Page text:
Press Release

Young grizzly removed from Eastern Idaho and sent to a wildlife sanctuary

Bear will now live the remainder of its life in captivity

Idaho Fish and Game removed a third bear (two grizzlies, one black bear) from the wild in Eastern Idaho this summer because the bears were attracted to food left out by people. In early September, a young grizzly bear was trapped and later transferred to a Texas wildlife sanctuary, where it will remain. 

The grizzly bear population and grizzly range has increased in Southeast Idaho over the last 20 years, but despite the increase, conflicts in recent years have been relatively low. However, Fish and Game has recently had to respond to an increase in bear conflicts, most of which involved homeowners and campers leaving food and other attractants unsecured, such garbage, bird feed and more. 

Unlike the first two bears that were lethally removed this summer in Eastern Idaho, the most recent bear was relocated on Sept. 4 to the International Exotic Animal Sanctuary in Texas.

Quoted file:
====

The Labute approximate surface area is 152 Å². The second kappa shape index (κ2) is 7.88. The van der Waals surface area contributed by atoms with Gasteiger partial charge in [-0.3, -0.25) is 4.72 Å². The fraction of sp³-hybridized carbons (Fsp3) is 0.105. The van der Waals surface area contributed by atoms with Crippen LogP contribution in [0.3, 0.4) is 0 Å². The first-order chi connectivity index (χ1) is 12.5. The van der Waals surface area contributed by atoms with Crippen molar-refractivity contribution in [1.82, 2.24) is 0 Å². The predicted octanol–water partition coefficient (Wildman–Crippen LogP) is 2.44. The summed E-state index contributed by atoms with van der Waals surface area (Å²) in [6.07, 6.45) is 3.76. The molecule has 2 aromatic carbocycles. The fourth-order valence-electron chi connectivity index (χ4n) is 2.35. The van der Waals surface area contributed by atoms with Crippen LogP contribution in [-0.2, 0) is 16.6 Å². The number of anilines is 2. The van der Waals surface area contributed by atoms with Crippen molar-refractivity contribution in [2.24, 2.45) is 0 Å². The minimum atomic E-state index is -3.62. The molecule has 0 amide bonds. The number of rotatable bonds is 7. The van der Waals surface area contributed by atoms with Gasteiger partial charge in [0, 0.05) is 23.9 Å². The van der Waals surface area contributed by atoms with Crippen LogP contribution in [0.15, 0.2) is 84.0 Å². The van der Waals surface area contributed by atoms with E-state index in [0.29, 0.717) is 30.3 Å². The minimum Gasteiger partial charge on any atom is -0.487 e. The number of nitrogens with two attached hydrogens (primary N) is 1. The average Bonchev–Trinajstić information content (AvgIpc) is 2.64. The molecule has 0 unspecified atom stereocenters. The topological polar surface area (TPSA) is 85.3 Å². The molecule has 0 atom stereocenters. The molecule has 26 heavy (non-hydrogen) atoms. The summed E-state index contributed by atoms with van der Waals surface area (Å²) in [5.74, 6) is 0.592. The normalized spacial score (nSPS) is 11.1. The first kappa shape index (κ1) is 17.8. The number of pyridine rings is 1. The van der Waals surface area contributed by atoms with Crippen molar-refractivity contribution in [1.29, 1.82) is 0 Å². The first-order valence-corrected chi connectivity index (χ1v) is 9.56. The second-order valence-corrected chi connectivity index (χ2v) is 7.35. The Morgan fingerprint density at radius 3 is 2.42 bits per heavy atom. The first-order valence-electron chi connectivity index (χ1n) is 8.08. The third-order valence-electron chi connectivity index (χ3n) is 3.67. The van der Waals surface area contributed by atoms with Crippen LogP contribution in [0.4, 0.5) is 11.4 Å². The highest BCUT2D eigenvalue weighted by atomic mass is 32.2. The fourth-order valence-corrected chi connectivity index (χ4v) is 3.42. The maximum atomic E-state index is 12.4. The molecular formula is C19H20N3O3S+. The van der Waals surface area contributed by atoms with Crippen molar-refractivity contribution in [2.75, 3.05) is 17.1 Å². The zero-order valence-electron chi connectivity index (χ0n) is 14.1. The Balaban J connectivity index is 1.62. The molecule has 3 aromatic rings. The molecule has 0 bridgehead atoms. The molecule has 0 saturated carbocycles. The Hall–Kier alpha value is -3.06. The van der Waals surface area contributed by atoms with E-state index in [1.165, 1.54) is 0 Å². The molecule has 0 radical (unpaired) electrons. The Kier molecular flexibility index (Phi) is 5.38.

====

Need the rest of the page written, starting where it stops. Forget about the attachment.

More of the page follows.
It is difficult to find a facility that is suitable, and willing, to take a grizzly bear, and most of the time it’s not an option, particularly with older bears. This bear was a yearling that had been seen in the Flat Rock and Coffee Pots campgrounds and near Mack’s Inn.  

Generally, grizzly bears stay with their family unit for two years. Fish and Game biologists were not sure why the bear was on its own, but they knew it was seeking easy meals and finding garbage and other sources of food inadvertently provided by people.  

The bear was dependent on human food and had also lost its fear of humans. It had already been relocated to a wild area with substantial natural food available, but a bear that finds human food almost always chooses that calorie-rich food over natural food. The only options for this bear were euthanasia, or a wildlife sanctuary.  

Luckily for the young grizzly, Fish and Game personnel were able to find a facility that had room for it. However, bears are meant to be wild, and the next bear might not be as lucky. It is the responsibility of all people who live and recreate in bear country to properly store garbage and secure anything that might attract bears. 

Idaho isn't the only state dealing with problem bears. There's been numerous cases of relocations in neighboring states, which you can see for Montana and Wyoming.